It was bound to happen eventually. Riding a 32-year-old Cam Ward for 20 consecutive starts for the Carolina Hurricanes was a bold strategy to begin with, but couple that with a road game in a raucous environment and some choice turnovers to a quick team, and suddenly you’re down 4-1 before the third period.
The Hurricanes came into this one riding high on a four-game winning streak. Their offense had been running at an impressive clip to say the least—each of the four games in the streak had seen the Canes score at least four goals, including seven in Saturday night’s win over the Islanders.
So what happened? The Blue Jackets’ passionate fan environment certainly didn’t help things, but that felt and looked like a very different Hurricanes team.
Flip the Script
In many ways, this game was a typical Hurricanes game. The home team fell behind early despite dominating the shot count, but stormed back to overwhelm their opponent in the second and third periods and win by a large margin. The problem here is that Carolina wasn’t the home team.
The team that we have seen make crisp passes through the neutral zone and break the puck out with ease ran into a team that saw them coming. The sound Canes team gave way to one that, in order to combat the tenacity and will of their opponent, unwisely resorted to forcing the puck into turnovers that ultimately cost them the game. The Lukas Sedlak goal is a prime example.
It’s hard to tell, but the play begins with Scott Hartnell intercepting a Carolina breakout pass that wildly missed its mark. But the turnovers were a mere part of the disaster.
Last night, the Canes tried to play their style some of the time, but their timing and chemistry was all wrong, and their feet were moving through molasses. They were outskated and outworked in most scenarios.
The problem wasn’t a lack of effort, but rather a lack of execution and sharpness. The pristine showings we have grown used to in the past week(s) made last night’s performance unrecognizable (which I suppose is a good thing).
But the Hurricanes, for as great as they have been so far, have yet to figure out how to win consistently on the road. And that is the threshold that separates the good teams from the great. They have a fantastic, puck-possession driven game plan to win games, which has worked beautifully on home ice, but they must learn how to implement it across all 20 players in each game.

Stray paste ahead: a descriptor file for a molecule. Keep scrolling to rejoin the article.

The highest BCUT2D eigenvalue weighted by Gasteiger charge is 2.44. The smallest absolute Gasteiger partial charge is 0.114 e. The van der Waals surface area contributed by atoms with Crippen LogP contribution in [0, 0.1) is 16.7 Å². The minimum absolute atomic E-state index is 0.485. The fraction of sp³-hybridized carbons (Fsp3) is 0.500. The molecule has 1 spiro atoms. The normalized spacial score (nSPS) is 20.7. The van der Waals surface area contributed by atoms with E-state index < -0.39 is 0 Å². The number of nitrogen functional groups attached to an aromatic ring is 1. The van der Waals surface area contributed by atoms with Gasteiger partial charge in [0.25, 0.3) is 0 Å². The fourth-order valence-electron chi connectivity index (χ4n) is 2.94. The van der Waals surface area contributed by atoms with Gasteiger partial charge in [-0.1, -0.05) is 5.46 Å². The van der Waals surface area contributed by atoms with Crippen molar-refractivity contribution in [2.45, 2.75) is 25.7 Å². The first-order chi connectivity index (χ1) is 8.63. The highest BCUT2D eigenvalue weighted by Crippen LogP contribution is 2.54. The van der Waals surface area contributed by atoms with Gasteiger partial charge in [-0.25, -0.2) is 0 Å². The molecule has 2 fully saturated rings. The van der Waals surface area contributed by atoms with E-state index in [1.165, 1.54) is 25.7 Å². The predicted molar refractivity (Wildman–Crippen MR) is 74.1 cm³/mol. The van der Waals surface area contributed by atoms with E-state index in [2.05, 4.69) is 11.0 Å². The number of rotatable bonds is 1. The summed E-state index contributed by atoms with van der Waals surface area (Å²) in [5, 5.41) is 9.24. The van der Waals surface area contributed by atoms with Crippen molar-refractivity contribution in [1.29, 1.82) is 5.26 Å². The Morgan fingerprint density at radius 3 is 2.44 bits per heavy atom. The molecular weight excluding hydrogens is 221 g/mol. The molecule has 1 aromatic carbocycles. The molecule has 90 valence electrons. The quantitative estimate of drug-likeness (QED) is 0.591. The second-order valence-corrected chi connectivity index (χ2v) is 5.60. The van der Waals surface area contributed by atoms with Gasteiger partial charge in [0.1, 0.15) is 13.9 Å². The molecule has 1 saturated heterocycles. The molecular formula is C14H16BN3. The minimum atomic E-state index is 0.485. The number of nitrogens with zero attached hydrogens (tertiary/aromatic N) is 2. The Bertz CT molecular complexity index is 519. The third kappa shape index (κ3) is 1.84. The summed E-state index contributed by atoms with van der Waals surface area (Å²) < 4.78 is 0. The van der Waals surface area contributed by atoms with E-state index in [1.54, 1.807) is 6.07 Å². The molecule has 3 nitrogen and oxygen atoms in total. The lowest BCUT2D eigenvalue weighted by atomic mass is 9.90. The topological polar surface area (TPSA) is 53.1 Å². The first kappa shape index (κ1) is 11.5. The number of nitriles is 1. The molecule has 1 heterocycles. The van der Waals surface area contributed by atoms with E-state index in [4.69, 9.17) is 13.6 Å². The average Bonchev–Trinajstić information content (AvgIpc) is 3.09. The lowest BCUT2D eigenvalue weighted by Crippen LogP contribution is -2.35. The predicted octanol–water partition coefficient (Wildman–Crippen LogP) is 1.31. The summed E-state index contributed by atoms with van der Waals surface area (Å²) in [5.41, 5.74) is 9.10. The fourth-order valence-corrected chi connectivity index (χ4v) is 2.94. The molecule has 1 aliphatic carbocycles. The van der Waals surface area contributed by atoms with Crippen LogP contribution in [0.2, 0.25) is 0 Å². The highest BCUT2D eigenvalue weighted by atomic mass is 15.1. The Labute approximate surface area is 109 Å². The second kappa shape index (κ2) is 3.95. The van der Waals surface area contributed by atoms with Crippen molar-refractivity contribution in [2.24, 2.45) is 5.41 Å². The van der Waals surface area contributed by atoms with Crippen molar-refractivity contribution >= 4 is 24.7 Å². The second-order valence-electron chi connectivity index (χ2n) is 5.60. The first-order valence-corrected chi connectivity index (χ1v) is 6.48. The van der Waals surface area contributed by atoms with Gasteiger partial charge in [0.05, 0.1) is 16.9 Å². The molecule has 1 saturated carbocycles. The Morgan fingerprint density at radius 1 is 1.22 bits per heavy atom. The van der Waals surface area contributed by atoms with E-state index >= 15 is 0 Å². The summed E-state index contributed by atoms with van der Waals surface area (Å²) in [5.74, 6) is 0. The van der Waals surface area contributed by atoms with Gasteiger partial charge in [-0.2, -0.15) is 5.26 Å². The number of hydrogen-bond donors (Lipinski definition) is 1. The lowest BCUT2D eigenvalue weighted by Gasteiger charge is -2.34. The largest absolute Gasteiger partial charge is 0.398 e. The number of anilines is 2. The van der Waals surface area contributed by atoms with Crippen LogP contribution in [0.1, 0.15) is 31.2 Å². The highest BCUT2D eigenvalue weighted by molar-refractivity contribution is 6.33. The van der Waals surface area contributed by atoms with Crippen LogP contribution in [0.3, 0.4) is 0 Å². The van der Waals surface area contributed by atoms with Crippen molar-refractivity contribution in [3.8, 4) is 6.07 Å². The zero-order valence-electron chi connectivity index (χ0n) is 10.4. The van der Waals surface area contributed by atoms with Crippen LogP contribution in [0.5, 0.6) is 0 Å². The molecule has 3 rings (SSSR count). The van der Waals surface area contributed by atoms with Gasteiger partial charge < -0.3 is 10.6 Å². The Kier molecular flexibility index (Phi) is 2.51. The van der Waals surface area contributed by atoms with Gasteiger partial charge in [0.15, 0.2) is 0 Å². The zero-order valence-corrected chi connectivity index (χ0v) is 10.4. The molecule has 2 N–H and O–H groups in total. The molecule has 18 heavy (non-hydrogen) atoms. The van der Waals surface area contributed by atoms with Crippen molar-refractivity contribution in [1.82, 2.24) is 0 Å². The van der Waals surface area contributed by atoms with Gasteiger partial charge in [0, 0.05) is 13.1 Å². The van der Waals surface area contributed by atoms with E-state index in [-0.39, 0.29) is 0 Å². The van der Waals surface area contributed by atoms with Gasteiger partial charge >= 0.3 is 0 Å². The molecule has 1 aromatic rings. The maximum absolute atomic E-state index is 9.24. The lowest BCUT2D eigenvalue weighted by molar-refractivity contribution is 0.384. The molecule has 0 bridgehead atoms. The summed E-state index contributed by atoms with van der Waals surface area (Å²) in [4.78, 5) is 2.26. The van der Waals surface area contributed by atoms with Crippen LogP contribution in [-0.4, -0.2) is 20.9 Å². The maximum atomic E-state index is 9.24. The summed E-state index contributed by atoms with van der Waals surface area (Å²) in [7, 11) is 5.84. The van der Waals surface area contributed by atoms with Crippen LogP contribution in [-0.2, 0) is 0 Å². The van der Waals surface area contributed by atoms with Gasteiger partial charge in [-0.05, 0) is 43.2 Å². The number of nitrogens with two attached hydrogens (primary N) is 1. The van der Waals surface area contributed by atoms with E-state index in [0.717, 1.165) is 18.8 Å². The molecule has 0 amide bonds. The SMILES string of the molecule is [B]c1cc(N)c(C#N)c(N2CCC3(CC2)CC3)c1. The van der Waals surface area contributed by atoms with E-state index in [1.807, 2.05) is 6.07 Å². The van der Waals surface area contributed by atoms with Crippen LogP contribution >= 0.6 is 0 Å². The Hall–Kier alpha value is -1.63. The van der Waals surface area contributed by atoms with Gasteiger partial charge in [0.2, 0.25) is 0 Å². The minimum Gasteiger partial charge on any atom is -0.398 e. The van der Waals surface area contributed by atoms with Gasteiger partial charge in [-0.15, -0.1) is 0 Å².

The good news is that the coaches and players know that and will make adjustments for next game. The better news is that next game is a home game—one more chance to get it right and build confidence.
Oh, hey Ned!
Yes, some good did come out of that loss, albeit unexpected. Alex Nedeljkovic, on call from Charlotte/Florida (ECHL), unwittingly dressed to play time in his first NHL game when he put on the Carolina jersey last night. With Cam Ward having what can only be described as a bad night, #35’s number was called and the much heralded prospect saw his first NHL minutes.
Safe to say, he made the most of it. He did about as well as one can do (stopping all shots against is a good thing), although his first two minutes started with a bump in the form of a holding penalty(?) called against him.
But on that penalty kill and the two more that followed in the third period, the man they call “Ned” stood tall to keep the team alive, and made 17 saves in all situations including this gem:
His first minutes may have come a bit sooner than imagined, but it was nice to see the 2014 second-round pick get well-deserved time in net—as well as some well-deserved rest for #30. His stay in Raleigh may be short, but for now, welcome to the NHL Alex Nedeljkovic.
Is it a dead horse at this point? Is anyone really surprised that Carolina’s penalty kill had a great evening, even in the house of the #1 power play in the League?
The Hurricanes went 4-for-4 against the potent Jackets power play attack, and continue to hold their place as the League’s top PK. This was the one facet of Carolina’s game that managed to travel with them from Raleigh.
The killers were aggressive, limiting the Blue Jackets’ options and frustrating them with each simple poke check. But at the same time, they stayed responsible and kept the middle cross-ice passing lanes clogged at all times, further suffocating the Columbus playmakers.
For eight glorious minutes, the Hurricanes looked like the Hurricanes. Sadly, the PK couldn’t provide the spark that it has in the past and Carolina’s 5v5 play soured.
Still, to see that the penalty killers can still shutdown the best attackers in the League, even on a very off night for the team (and in a road game), is a very encouraging sign. Credit Steve Smith and Rod Brind’Amour for their continued success as special teams coaches.
The Hurricanes are a team full of intrigue. One night they look like champions, but the next, they can’t seem to get out of their own way. This kind of inconsistency will haunt them if they continue to rely solely on home performances.
With that said, the next game is an important one. The Penguins are as dangerous as ever, considering that they have far more competition than usual near the top of the Metro division. After dropping two points to a divisional rival in Columbus, the Canes would be wise not to do so again, particularly on home ice.